A “throwable device” represents a U.S. Coast Guard-approved ring (18 inches in diameter), or throwing buoy fitted with a ¼-inch diameter line with a length of 1½ times the maximum width of the pool or 50 feet, whichever is less. A “reaching device” is a life pole, or shepherd’s crook-type pole, having blunted ends with a minimum length of 12 feet and able to reach the center of the bottom of the pool at the deep end. A “spine board” is often called a backboard or scoop stretcher, installed with a head-restraint system or available C-collar. Lastly, a Red Cross standard 16-unit first-aid kit, or its equivalent, should be available.

Note: Some standards also require additional throwable and reaching devices for each 2,000 square feet of water-surface area beyond a minimum threshold.

There is one standard that is not widely known but does exist in some jurisdictions across the country—an “attendant alarm!” Essentially, any swimming pool at which the attendant does not have a direct view at all times shall have, in the immediate vicinity of the pool, a clearly labeled alarm device that can be activated when a bather is in trouble, and is easily heard throughout the area or building. Or, the facility shall have a non-pay telephone permanently installed at pool side, which is readily accessible. The telephone shall have signage stating “Call 911 in case of emergency,” or have contact directly with an attendant.

Depth Markings, Decks, And Rules
Depth markings should be plainly marked at or above the water surface on the pool wall and on the edge of the pool deck, at maximum and minimum points of break between the deep and shallow portions, and at intervals of not more than 25 feet, with intervals measured peripherally. Numbers on the depth markings should be four inches minimum height and a contrasting color with the background for easy identification.

Decking should entirely surround the pool and be constructed with a surface width of not less than five feet from the pool edge to allow for adequate walking paths. The decking should have a slip-resistant surface and be easy to clean and maintain. It should be completely surrounded by fencing not less than four feet in height, and with gaps no wider than four-inches between planks or spindles. The entrances should have self-closing gates with self-latching locks located at least four feet high to prevent young children from accessing the pool without adult supervision.

Pool rules should be located on a sign in a conspicuous place with letters at least four inches in height. Letters should have a contrasting color from the background for easy identification. Sample pool rules include:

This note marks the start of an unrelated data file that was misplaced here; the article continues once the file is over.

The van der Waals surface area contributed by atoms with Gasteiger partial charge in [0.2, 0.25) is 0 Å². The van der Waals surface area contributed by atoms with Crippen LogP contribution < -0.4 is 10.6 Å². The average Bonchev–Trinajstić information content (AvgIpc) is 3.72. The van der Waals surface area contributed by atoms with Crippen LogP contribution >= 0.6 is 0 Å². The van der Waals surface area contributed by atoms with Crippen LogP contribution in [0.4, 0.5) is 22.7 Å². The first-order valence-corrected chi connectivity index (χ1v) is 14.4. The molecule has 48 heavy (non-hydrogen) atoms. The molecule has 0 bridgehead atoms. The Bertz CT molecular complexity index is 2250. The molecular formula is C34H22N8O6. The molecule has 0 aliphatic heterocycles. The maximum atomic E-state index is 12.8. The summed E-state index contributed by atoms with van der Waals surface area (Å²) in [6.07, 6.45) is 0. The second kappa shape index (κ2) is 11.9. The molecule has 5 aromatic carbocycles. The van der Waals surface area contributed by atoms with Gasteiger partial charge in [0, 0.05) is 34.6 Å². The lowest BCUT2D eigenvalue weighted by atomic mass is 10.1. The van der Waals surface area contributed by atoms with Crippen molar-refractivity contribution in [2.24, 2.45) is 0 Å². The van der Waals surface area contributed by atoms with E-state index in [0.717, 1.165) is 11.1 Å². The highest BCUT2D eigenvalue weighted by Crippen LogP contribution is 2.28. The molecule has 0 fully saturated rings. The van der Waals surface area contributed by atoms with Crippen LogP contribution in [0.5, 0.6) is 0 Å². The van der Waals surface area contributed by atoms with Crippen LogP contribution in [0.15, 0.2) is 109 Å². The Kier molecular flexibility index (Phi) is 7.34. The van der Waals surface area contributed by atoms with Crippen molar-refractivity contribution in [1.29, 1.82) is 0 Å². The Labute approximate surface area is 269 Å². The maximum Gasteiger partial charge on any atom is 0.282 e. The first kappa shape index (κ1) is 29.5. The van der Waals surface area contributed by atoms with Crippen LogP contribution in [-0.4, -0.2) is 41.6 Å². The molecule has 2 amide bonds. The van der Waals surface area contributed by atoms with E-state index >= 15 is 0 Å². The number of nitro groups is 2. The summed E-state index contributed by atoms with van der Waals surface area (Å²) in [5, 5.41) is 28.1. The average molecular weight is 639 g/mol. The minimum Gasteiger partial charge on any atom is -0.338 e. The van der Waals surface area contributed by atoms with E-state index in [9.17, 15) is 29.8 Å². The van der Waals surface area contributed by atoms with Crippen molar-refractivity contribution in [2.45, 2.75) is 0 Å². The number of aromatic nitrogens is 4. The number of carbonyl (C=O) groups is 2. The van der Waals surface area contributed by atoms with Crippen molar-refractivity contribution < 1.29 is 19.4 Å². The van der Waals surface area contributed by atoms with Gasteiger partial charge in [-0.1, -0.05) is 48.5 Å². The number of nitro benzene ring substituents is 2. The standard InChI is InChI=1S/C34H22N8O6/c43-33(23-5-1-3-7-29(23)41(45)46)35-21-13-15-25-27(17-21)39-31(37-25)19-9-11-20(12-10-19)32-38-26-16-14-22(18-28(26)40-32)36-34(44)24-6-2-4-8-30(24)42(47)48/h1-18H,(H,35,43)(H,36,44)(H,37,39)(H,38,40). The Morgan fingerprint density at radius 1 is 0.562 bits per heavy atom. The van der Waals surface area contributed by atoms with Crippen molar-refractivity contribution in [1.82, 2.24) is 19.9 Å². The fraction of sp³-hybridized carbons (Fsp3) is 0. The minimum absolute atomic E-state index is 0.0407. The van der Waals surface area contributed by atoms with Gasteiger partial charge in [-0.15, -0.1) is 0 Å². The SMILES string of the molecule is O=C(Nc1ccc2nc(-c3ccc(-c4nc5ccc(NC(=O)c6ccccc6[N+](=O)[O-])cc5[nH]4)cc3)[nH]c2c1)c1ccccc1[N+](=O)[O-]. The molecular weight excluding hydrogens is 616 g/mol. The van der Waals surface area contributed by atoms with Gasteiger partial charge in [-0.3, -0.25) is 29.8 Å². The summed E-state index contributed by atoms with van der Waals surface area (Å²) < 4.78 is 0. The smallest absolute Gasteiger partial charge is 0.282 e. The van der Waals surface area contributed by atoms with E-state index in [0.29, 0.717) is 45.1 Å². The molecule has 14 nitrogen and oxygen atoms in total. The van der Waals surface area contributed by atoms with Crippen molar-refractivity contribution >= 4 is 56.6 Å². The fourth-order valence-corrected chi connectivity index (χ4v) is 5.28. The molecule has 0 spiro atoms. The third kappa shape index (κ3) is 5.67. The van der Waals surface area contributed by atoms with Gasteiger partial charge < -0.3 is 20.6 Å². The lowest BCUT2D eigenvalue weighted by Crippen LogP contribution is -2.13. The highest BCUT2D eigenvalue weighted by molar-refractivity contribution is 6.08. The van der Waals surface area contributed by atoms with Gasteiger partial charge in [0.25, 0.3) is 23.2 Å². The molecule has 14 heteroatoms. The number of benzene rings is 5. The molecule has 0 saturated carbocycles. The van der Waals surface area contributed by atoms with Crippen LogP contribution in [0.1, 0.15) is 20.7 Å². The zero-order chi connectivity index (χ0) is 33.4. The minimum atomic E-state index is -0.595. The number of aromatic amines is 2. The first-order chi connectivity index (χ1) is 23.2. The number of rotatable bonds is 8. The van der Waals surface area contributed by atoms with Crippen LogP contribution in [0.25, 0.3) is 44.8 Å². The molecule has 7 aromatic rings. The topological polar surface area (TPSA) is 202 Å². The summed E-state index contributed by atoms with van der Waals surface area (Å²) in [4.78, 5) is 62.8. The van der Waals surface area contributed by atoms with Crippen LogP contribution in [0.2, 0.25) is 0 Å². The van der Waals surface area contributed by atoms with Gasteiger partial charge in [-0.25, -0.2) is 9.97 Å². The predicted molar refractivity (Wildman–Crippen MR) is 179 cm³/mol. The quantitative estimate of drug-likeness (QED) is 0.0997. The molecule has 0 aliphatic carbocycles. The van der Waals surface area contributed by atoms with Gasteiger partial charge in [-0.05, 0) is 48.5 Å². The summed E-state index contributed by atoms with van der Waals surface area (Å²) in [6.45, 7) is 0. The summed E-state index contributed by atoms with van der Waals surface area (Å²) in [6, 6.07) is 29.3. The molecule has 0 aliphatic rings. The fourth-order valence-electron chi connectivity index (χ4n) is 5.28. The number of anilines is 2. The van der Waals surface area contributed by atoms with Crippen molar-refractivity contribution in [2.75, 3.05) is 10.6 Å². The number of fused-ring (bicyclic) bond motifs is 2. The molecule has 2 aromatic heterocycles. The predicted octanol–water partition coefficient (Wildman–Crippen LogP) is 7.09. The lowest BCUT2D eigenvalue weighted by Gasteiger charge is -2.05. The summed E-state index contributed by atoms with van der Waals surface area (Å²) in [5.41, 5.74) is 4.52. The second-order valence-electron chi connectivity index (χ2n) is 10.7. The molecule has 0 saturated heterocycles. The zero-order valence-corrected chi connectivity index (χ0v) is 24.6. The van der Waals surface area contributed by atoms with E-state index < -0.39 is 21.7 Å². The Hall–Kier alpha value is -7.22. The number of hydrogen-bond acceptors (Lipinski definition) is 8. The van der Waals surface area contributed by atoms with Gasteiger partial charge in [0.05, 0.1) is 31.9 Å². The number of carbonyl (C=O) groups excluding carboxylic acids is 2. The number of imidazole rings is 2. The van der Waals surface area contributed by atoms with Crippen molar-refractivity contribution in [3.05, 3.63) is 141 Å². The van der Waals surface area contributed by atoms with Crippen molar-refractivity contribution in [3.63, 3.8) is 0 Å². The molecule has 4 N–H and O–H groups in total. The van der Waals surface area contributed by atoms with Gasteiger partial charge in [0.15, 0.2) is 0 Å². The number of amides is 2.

·         Children shall not use the pool without an adult.

·         Persons with infections are not permitted.

·         No food, drink, gum, or tobacco is permitted in the pool or on the deck.

·         No containers made of glass or shatterable plastic are permitted.

·         Shower before entering and after use of toilet facilities.

·         No running or rough play is allowed.

·         No pets are allowed.

·         Do not leave small or young children unattended.

Disinfection And Chemical Storage
The design of pools should provide for continuous disinfection of the water with an effective disinfectant and that can be easily measured. Pool-water quality should be checked at least twice a day for both chlorine and pH levels and logged as follows:

·         Free chlorine: Chlorine available to disinfect (kill bacteria) residual of at least 1.5 parts per million (ppm) and 5 ppm.

·         Combined: If the concentration of combined chlorine is greater than 0.2 ppm, then the pool should be super-chlorinated to reduce the concentration of combined chlorine. Super-chlorination: free chlorine is raised between 5 to 10 ppm. Swimmers are not allowed back in the pool until residual is below 5 ppm

·         Total: All of the chlorine in the pool (free and combined) is at least 1.5 ppm and not more than 5 ppm. (Note: pH levels are important because they prevent eye irritation as the pH of our eyes is 7.5 pH maintained between 7.2 and 8.2).

Chemical-Storage Rules

·         Store like chemicals with like chemicals. Store acids separate and away from bases.

·         Never re-use chemical containers, especially to store other chemicals.

·         Never use the same scoop or utensil for different chemicals.

·         Never use the same cloth to clean up spills.

·         Store on a non-absorbent surface.

·         Never expose chlorine to motor oil or transmission fluid (combustible).

·         Store in accordance with the manufacturer’s label.

Water Clarity And Turnover
Water clarity is critical for lifeguards to adequately monitor swimmers under the water’s surface. Pool water should have sufficient clarity so the main drain cover is readily visible at the deepest point of the pool when viewed from the side of the pool. A black drain cover or two-inch circle around the drain cover is usually sufficient in most jurisdictions.

The turnover rate for pool water should be at least every six hours in order to adequately filter the water. If needed, a flow meter can be used to determine flow and turnover rates.

The camp pool was and still is one of the most fun activities in the entire camp experience. By following these safeguards on a consistent basis, you will greatly advance the safety outcomes of the aquatic program, thus creating lasting memories. As for the Beverly Hillbillies, well, the characters won’t have to change their jingle to “black gold, Texas tea, and cryptosporidium.” 

Additional Resources:

Centers for Disease Control and Prevention (www.cdc.gov)

Centers for Disease Control and Prevention Healthy Swimming (http://www.cdc.gov/healthyswimming/fecalresponse.htm)

Consumer Product Safety Commission (www.cpsp.gov)

The Association of Pool & Spa Professionals (www.apsp.org)

National Swimming Pool Foundation (www.nspf.org) 

Rick Braschler is the Director of Risk Management for Kanakuk Kamps in Branson, Mo., a Senior Risk Consultant in Youth Protection, and an expert in camp risk and safety management. Reach him at rick@kanakuk.com or (417) 266-3337.  For more information about Rick, visit www.camphow.comorwww.kanakukchildprotection.org.